Fast Facts about Massage Degrees

According to the American Massage Therapy Association (AMTA), there are over 90,000 certified massage therapists working today. You need the right education to join this growing field as most states require formal training in order to become a practicing masseuse. The five questions and answers below provide more massage degree information, including quick facts about massage degrees and the earning power of masseuses.

Question #1: What are the different types of massage degrees?

The AMTA reports that massage therapists need an average of 624 hours training to attain a credential, usually a diploma, certificate or associate's degree. Some schools offer bachelor's degree programs that incorporate massage therapy training.

Question #2: How many people get these degrees in America every year?

According to the most recent information about massage degrees from the National Center for Education Statistics (NCES), 29,443 people earned a certificate or associate's degree in massage therapy in 2007. Of those degree earners, 26,011 individuals completed a certificate program, while 3,432 earned an associate's degree.

Question #3: What is the average cost of the degrees?

Cost can vary greatly. The New York Times revealed that in 2010, a New York City college was charging $14,000 for a massage therapy certificate while a local community college was charging $520. NCES groups massage therapy under the designation of health sciences programs, and reports that average net price of an associate's degree in a health science field was $8,300 in 2007-2008.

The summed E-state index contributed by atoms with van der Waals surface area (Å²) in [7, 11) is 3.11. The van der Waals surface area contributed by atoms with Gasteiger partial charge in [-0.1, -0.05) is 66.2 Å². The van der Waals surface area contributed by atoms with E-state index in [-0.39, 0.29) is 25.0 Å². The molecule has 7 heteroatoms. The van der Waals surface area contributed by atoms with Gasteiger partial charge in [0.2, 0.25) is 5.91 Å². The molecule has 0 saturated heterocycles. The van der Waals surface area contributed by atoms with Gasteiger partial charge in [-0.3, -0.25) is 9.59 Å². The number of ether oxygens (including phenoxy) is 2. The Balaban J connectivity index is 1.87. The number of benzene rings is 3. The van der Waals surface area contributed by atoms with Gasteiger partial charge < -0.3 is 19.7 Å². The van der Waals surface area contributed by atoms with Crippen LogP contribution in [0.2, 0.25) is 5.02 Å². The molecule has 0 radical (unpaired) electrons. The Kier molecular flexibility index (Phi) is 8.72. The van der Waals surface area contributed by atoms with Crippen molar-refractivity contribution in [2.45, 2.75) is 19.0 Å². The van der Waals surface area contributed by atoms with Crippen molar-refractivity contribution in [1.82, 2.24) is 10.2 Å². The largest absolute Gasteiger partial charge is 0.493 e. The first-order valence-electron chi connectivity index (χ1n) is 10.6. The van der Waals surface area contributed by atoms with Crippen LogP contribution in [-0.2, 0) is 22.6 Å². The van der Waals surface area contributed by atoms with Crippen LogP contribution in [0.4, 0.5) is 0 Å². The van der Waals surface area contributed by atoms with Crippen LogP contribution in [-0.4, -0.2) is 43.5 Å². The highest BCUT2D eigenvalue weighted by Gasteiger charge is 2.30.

Question #4: What is a masseuse's earning power?

According to nationwide data from the Bureau of Labor Statistics, massage therapists earned a mean hourly wage of $19.13 in 2009, with the top 10 percent earning over $33.00 per hour. The top paying states for massage therapists include Alaska, Washington and Oregon with massage therapists earning $40.89, $25.26 and $24.90 per hour, respectively.

Question #5: Is it a good investment?

Education should be seen as an investment. However, some investments definitely are more rewarding than others. Pursuing a massage therapy degree or certificate is one of those good investments. The BLS projects 19 percent employment growth nationwide for massage therapists between 2008 and 2018. The return on your investment is significant. Based upon a 40-year salary projection against the cost of the degree, the ROI is 19,170 percent. As current trends continue and massage becomes more integrated into health care practices, client bases should expand, allowing therapists to quickly recoup the money spent on schooling.

About the Author

Tim Mullaney's recognitions include the Salamander Magazine Prize and the Gival Press Short Story Award. He is a former Van Lier Fellow at the Asian American Writers' Workshop in New York City and has taught writing at Washington University in St. Louis. He currently lives in Chicago.

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